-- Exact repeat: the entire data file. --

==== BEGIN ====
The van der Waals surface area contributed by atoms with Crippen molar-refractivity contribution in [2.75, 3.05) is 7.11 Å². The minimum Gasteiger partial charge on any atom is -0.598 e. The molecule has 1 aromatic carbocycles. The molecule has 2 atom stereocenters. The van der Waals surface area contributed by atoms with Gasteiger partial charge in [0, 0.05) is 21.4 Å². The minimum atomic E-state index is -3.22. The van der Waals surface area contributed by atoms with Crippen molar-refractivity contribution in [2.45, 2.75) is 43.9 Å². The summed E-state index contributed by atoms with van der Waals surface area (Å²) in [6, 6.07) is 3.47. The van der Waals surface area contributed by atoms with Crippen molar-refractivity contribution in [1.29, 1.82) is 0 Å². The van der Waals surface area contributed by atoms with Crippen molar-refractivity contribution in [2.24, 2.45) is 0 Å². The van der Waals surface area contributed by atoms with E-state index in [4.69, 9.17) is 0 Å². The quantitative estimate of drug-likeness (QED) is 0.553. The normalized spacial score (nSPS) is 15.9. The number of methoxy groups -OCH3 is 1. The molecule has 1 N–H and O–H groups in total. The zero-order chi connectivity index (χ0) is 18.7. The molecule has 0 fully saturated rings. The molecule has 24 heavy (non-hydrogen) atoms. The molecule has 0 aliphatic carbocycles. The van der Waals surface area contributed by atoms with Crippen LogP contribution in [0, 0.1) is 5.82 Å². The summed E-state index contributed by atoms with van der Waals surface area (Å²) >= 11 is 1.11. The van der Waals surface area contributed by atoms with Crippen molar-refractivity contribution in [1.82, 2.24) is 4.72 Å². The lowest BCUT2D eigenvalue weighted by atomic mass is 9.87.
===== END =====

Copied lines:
The van der Waals surface area contributed by atoms with Crippen molar-refractivity contribution in [2.75, 3.05) is 7.11 Å². The minimum Gasteiger partial charge on any atom is -0.598 e. The molecule has 1 aromatic carbocycles. The molecule has 2 atom stereocenters. The van der Waals surface area contributed by atoms with Gasteiger partial charge in [0, 0.05) is 21.4 Å². The minimum atomic E-state index is -3.22. The van der Waals surface area contributed by atoms with Crippen molar-refractivity contribution in [2.45, 2.75) is 43.9 Å². The summed E-state index contributed by atoms with van der Waals surface area (Å²) in [6, 6.07) is 3.47. The van der Waals surface area contributed by atoms with Crippen molar-refractivity contribution in [1.29, 1.82) is 0 Å². The van der Waals surface area contributed by atoms with Crippen molar-refractivity contribution in [2.24, 2.45) is 0 Å². The van der Waals surface area contributed by atoms with E-state index in [4.69, 9.17) is 0 Å². The quantitative estimate of drug-likeness (QED) is 0.553. The normalized spacial score (nSPS) is 15.9. The number of methoxy groups -OCH3 is 1. The molecule has 1 N–H and O–H groups in total. The zero-order chi connectivity index (χ0) is 18.7. The molecule has 0 fully saturated rings. The molecule has 24 heavy (non-hydrogen) atoms. The molecule has 0 aliphatic carbocycles. The van der Waals surface area contributed by atoms with Crippen LogP contribution in [0, 0.1) is 5.82 Å². The summed E-state index contributed by atoms with van der Waals surface area (Å²) >= 11 is 1.11. The van der Waals surface area contributed by atoms with Crippen molar-refractivity contribution in [1.82, 2.24) is 4.72 Å². The lowest BCUT2D eigenvalue weighted by atomic mass is 9.87.